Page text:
Maria Alyokhina, Nadia Tolokonnikova – Pussy Rioters – Go Free

Monday, 23 Dec 2013 11:18 AM

By Michael Mullins

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Maria Alyokhina and Nadia Tolokonnikova, two Russian political activists and members of the punk rock band Pussy Riot, were released from prison on Monday due to the nation's recently passed Amnesty Bill.

"Russia without Putin," was shouted by the 24-year-old Tolokonnikova following her release from a Siberian prison, Reuters reported.

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"The border between being free and not free is very thin in Russia, a totalitarian state," Tolokonnikova told reporters following her release.


Tolokonnikova and Alyokhina were arrested in February 2012 after the pair and three other Pussy Riot members performed a crude protest concert in Moscow's Cathedral of Christ the Savior. They were subsequently arrested and charged with hooliganism, and each sentenced to two-year prison terms.

The politically active band is perceived by many in Russia as being anti-religious. It is known for promoting Lesbian and Gay rights while being vehemently opposed to Russia's President Vladimir Putin, who they have labeled a dictator.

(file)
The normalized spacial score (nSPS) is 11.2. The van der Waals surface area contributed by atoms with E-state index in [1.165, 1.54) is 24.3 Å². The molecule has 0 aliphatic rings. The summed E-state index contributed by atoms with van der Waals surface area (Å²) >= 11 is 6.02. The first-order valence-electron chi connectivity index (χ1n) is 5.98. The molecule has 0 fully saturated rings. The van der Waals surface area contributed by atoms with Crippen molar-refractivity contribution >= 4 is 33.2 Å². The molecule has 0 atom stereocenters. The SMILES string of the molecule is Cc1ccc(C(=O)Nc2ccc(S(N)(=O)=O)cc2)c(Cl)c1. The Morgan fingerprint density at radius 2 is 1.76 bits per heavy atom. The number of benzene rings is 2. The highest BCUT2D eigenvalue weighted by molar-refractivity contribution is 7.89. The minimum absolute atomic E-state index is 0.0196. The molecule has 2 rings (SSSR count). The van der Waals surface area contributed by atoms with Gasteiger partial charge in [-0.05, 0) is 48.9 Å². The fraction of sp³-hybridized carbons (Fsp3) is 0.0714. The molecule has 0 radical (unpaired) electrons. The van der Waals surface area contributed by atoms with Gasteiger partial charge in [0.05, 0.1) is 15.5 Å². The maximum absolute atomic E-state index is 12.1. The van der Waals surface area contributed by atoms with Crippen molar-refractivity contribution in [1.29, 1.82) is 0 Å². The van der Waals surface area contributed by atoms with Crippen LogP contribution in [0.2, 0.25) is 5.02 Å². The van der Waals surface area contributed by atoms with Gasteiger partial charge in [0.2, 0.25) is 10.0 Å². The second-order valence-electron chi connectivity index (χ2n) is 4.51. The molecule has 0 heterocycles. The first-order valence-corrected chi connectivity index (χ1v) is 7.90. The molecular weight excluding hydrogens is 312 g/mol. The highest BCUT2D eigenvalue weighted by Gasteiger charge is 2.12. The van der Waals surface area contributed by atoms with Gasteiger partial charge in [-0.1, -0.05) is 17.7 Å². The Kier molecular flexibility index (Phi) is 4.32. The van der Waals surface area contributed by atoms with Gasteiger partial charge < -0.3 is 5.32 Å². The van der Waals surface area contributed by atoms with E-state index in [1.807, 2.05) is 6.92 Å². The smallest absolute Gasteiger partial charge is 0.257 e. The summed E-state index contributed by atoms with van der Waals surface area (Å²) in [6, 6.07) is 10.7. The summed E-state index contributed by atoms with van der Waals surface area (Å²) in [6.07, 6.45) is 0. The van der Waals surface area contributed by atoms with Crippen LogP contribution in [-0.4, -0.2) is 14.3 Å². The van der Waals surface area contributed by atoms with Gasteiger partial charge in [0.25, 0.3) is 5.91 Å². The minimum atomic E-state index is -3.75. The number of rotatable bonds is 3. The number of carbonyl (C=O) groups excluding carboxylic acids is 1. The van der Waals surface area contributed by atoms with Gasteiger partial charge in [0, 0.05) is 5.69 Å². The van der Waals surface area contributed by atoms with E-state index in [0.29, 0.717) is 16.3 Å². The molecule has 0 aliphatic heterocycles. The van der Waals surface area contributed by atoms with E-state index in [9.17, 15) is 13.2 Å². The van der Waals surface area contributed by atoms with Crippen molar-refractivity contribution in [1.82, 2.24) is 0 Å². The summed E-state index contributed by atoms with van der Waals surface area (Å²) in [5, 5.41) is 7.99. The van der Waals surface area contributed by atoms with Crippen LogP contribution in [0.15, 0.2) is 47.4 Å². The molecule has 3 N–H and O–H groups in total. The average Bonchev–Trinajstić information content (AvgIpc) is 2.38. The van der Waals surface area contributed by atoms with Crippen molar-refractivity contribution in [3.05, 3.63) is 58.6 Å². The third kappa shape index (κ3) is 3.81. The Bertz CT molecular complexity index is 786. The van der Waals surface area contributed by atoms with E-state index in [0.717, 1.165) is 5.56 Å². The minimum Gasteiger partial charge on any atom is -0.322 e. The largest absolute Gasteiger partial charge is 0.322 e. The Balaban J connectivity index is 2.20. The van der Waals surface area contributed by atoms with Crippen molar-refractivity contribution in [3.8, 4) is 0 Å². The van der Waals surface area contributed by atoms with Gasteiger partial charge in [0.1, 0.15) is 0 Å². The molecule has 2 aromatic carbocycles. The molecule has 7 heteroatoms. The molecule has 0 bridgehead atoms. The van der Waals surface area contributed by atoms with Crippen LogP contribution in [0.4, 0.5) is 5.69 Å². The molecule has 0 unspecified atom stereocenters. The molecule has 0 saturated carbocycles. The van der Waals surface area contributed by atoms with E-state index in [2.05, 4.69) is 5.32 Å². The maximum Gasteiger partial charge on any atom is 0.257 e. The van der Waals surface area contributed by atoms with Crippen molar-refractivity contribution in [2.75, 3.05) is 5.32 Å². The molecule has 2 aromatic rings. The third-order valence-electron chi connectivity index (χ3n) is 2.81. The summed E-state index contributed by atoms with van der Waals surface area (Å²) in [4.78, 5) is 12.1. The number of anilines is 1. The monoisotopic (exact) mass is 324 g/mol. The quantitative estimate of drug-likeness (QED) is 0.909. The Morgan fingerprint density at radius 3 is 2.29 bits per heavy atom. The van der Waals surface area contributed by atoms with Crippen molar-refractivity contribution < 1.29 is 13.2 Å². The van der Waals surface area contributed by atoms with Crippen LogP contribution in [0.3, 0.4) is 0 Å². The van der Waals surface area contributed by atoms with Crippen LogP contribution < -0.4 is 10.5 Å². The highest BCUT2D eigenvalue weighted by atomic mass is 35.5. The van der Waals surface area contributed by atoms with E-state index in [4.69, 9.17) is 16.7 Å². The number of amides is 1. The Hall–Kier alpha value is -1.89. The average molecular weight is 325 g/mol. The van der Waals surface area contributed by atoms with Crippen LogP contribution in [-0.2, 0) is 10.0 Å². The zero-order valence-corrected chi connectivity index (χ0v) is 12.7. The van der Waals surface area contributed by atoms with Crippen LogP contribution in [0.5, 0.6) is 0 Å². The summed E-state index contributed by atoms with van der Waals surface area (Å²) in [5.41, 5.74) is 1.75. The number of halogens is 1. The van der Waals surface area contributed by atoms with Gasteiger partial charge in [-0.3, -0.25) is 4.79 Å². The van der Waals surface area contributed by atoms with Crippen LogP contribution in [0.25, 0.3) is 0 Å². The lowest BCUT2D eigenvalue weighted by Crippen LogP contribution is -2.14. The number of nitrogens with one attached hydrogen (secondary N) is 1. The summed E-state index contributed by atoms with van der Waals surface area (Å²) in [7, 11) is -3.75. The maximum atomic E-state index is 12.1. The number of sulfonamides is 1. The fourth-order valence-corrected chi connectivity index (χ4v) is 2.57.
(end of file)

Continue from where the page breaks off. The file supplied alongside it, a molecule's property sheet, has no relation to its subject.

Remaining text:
The amnesty bill, which passed with a 446-0 vote in the Russian Duma last Wednesday, has resulted in the premature release of thousands of Russian prisoners, the vast majority of whom are first-time offenders, minors, and women jailed on nonviolent offenses.

Putin critics characterized the bill as a thinly veiled attempt by the Russian president to soothe criticism of the nation's human rights records ahead of the Winter Olympics in Sochi in February.

"I do not think it is a humanitarian act, I think it is a PR stunt," the 25-year-old Alyokhina told the Russian Internet and TV channel Dozhd. "My attitude to the president has not changed."


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The decision to release the band members early apparently had no effect on the band's commitment to continue their anti-Putin protest with Tolokonnikova telling reporters, "Everything is just starting, so fasten your seat belts."

"I think we will unite our efforts in our human rights activity... The methods which we will use will remain the same," Alyokhina added. "We will try to sing our song to the end."

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